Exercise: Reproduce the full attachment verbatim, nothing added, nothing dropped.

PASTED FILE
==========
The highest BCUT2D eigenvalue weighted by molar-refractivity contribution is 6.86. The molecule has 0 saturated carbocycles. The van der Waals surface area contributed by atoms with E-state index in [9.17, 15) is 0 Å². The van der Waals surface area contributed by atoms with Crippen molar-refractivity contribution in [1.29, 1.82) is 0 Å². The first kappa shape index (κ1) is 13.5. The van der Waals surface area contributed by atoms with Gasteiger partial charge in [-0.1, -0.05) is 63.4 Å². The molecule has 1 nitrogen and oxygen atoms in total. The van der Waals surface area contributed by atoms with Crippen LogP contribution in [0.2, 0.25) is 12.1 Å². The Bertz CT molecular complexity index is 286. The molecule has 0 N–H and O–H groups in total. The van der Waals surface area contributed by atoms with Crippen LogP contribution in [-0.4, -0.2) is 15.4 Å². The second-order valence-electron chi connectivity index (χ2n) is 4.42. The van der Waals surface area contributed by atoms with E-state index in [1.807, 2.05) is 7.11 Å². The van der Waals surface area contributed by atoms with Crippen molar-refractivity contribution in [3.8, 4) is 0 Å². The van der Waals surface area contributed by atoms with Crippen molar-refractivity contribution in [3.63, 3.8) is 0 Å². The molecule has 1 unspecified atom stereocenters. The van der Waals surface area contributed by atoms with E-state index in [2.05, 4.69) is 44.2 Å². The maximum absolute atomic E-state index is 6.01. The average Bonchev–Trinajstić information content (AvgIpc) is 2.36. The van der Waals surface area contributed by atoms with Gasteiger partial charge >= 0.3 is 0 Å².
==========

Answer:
The highest BCUT2D eigenvalue weighted by molar-refractivity contribution is 6.86. The molecule has 0 saturated carbocycles. The van der Waals surface area contributed by atoms with E-state index in [9.17, 15) is 0 Å². The van der Waals surface area contributed by atoms with Crippen molar-refractivity contribution in [1.29, 1.82) is 0 Å². The first kappa shape index (κ1) is 13.5. The van der Waals surface area contributed by atoms with Gasteiger partial charge in [-0.1, -0.05) is 63.4 Å². The molecule has 1 nitrogen and oxygen atoms in total. The van der Waals surface area contributed by atoms with Crippen LogP contribution in [0.2, 0.25) is 12.1 Å². The Bertz CT molecular complexity index is 286. The molecule has 0 N–H and O–H groups in total. The van der Waals surface area contributed by atoms with Crippen LogP contribution in [-0.4, -0.2) is 15.4 Å². The second-order valence-electron chi connectivity index (χ2n) is 4.42. The van der Waals surface area contributed by atoms with E-state index in [1.807, 2.05) is 7.11 Å². The van der Waals surface area contributed by atoms with Crippen molar-refractivity contribution in [3.8, 4) is 0 Å². The van der Waals surface area contributed by atoms with Crippen molar-refractivity contribution in [3.63, 3.8) is 0 Å². The molecule has 1 unspecified atom stereocenters. The van der Waals surface area contributed by atoms with E-state index in [2.05, 4.69) is 44.2 Å². The maximum absolute atomic E-state index is 6.01. The average Bonchev–Trinajstić information content (AvgIpc) is 2.36. The van der Waals surface area contributed by atoms with Gasteiger partial charge >= 0.3 is 0 Å².